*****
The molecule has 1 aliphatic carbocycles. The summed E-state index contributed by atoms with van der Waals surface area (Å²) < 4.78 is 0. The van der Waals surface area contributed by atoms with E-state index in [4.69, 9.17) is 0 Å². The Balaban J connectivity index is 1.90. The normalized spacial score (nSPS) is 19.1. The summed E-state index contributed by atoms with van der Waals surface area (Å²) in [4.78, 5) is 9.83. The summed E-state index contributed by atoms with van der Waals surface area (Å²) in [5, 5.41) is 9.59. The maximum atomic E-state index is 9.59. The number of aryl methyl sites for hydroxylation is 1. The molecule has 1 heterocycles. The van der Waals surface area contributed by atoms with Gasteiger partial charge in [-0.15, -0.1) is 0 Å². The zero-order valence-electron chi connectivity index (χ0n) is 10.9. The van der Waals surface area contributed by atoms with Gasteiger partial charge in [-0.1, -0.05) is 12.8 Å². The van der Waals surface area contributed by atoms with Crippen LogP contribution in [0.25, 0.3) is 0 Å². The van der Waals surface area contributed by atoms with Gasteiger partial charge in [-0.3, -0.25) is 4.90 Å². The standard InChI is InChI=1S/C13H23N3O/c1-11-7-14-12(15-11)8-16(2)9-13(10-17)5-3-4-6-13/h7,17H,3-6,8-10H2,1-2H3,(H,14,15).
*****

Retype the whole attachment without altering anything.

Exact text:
The molecule has 1 aliphatic carbocycles. The summed E-state index contributed by atoms with van der Waals surface area (Å²) < 4.78 is 0. The van der Waals surface area contributed by atoms with E-state index in [4.69, 9.17) is 0 Å². The Balaban J connectivity index is 1.90. The normalized spacial score (nSPS) is 19.1. The summed E-state index contributed by atoms with van der Waals surface area (Å²) in [4.78, 5) is 9.83. The summed E-state index contributed by atoms with van der Waals surface area (Å²) in [5, 5.41) is 9.59. The maximum atomic E-state index is 9.59. The number of aryl methyl sites for hydroxylation is 1. The molecule has 1 heterocycles. The van der Waals surface area contributed by atoms with Gasteiger partial charge in [-0.15, -0.1) is 0 Å². The zero-order valence-electron chi connectivity index (χ0n) is 10.9. The van der Waals surface area contributed by atoms with Gasteiger partial charge in [-0.1, -0.05) is 12.8 Å². The van der Waals surface area contributed by atoms with Crippen LogP contribution in [0.25, 0.3) is 0 Å². The van der Waals surface area contributed by atoms with Gasteiger partial charge in [-0.3, -0.25) is 4.90 Å². The standard InChI is InChI=1S/C13H23N3O/c1-11-7-14-12(15-11)8-16(2)9-13(10-17)5-3-4-6-13/h7,17H,3-6,8-10H2,1-2H3,(H,14,15).